I agree with Robert T. So, on the two broad and principal faces looking now North and South of the Cross we have a series of figurative scenes, surrounded by Latin quotations mostly taken from the Bible and used as captions. The two narrower sides West and East faces are decorated with a vine scroll inhabited by birds and fantastic animals, and surrounded by borders containing some lines of a poem on the crucifixion written in Old English runes. Symbolism through vegetal and animal life and mysterious letters versus reality, one would say, to which we should add the choice of connecting the death of Christ with the flowering of a tree on which various kinds of creatures are feeding, a paradox which is at the very centre of the Christian theology of Redemption.

The principal face of the Cross, now looking north N , but originally turned to west, from where Ireland pilgrims probably would come, contains scenes which are connected in some way with the desert. Their sequence, from top to bottom, is:. For coloured photographs of the faces of the Ruthwell Cross, see Alexander Bruce's website. The message of the northern scenes sounds as a clear invitation to the contemplative monastic life of the Desert Fathers, involving both hardness and security, both temptation and salvation.

All figures can be interpreted according to these double meaning. Scene N1: John the Baptist, at the top, is a typical desert figure, and as such it was recognised as the founder of monasticism, especially in the form of solitary life. He announces the coming of the Lamb of God, an image which alludes both to death and glory, both to Jesus, as the man dying on Calvary hill, and to the triumphant apocalyptic Lamb sitting at the right hand of the throne of God.

N2 Christ in majesty adored by beasts directs our attention to the days of the temptation in the desert, at the beginning of the public ministry of Jesus, after the Baptism. It may of some interest to note, as Meyvaert does, that a text connecting the wild beasts with the desert in the context of the Flight into Egypt is found in an incomplete copy of the Psalter Psalms with a Latin commentary and some Irish and Northumbrian glosses, considered to belong to the early 8th century and to derive from a monastery which was part of the paruchia of St.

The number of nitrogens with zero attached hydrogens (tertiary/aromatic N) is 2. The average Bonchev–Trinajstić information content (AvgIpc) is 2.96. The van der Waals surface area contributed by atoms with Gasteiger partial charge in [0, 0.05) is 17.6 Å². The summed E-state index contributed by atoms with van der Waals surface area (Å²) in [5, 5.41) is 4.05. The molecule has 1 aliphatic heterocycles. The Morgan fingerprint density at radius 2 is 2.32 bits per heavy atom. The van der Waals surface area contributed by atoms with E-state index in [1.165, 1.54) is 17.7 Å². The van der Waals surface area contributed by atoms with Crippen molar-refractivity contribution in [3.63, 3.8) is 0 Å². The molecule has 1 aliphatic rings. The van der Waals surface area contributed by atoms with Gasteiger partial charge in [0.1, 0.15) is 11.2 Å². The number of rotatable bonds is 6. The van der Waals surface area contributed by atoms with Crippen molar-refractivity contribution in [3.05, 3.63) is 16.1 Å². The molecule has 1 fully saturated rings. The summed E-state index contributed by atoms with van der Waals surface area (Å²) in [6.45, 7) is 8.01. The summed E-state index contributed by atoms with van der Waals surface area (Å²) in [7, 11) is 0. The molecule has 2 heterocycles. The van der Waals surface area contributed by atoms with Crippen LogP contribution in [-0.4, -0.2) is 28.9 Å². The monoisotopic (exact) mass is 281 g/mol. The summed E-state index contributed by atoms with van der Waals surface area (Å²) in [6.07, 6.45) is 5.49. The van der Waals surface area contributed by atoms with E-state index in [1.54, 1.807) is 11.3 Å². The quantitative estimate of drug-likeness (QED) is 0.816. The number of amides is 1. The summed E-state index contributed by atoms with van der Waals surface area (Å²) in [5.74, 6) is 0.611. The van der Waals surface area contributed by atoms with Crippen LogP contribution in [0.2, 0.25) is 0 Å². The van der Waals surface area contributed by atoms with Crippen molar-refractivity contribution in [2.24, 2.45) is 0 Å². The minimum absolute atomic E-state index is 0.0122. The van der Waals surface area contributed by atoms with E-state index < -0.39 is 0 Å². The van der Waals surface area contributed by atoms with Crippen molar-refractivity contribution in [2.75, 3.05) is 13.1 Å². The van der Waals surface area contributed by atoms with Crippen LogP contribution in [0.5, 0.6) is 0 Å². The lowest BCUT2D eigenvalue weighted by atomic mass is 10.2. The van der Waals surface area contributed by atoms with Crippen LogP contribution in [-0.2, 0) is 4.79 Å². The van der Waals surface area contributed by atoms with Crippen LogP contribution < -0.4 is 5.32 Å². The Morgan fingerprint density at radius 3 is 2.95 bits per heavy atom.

Columba in Northumbria Meyvaert, p. Paradoxically but the cross is first and foremost a paradox , the desert where some men try to follow the example of Christ by leading a hard and solitary life becomes the place where to celebrate the joy of brotherhood. The Flight into Egypt N4 , involving a long journey through the desert, may indicate the vocation to take to the wilderness in order to fly from the world and from the new Herods who inhabit it.

It has been suggested Meyvaert, p. The main point remains, and it is the passage through the desert. So, the desert is a road to freedom, and it is in the desert that the protection of God is experienced. The exile is but the manifestation of the real condition of men on earth, who are pilgrims towards the heavenly Jerusalem Heb The monastic vocation, as is known, with its strong eschatological overtones, has at its core the visualisation of earthly life as a pilgrimage.

So, the North face celebrates the desert as a place where to meet God, and to experience that death to oneself which opens the door to giving life to others. The south face presents with the Annunciation S4 and the Crucifixion S5 , the beginning and the end of the story of Christ with us. Incarnation and Redemption constitute the two basic polarities of Christian faith, and contrary to what may seem, the two events of Annunciation and Crucifixion are closely interconnected.

In the Middle Ages it was believed that the date of these two events coincided: Christ was conceived and died on the 25 March. The theme appears more explicitly in the Dream of the Rood, where the cross personifies both the angel of God as a messenger it announces the vision of the cross and its meaning and Mary the cross is elected, as she was, to carry the Word of God to the world.

It appears a perfect icon of the spiritual programme of the Celtic and Anglo-Saxon Church of the time, and its link with the Crucifixion sculpted under it presents, so to speak, a programme and its realisation, the beginning and the end, enhancing thus the meaning of the monument, not only as a place where people are gathering to hear a sermon, but as being a sermon itself. The healing of the man born blind S3, see Martin McNamara in connection with Irish Gospels, poetry on Crucifixion is a notorious and clear image of baptism as illumination.

It hints at the healing power of the cross, and shows what happens when a man meets Christ and hears his words. Since the rich meaning of this event is well known I do not need to expand on it. Let it suffice to remember that the particular force of this miracle is that the man born blind is an image of humanity sunk in original sin, from which it could have never be saved except by an intervention of God himself. The scene with the woman wiping with her tears the feet of Jesus S2 is a sign both of love and of forgiveness of sins, especially in the sacrament of penance thought of as a second baptism.

If the two upper figures are Mary and Martha S1 , as they may be, they allude at the two ways of serving God, through active or contemplative life, according to the well known interpretation of the two sisters given by Gregory the Great and the Venerable Bede. It may be interesting to compare the two meeting women of the south face with the two meeting men of the north face, and to see it as a celebration of the new fraternity deriving from the cross.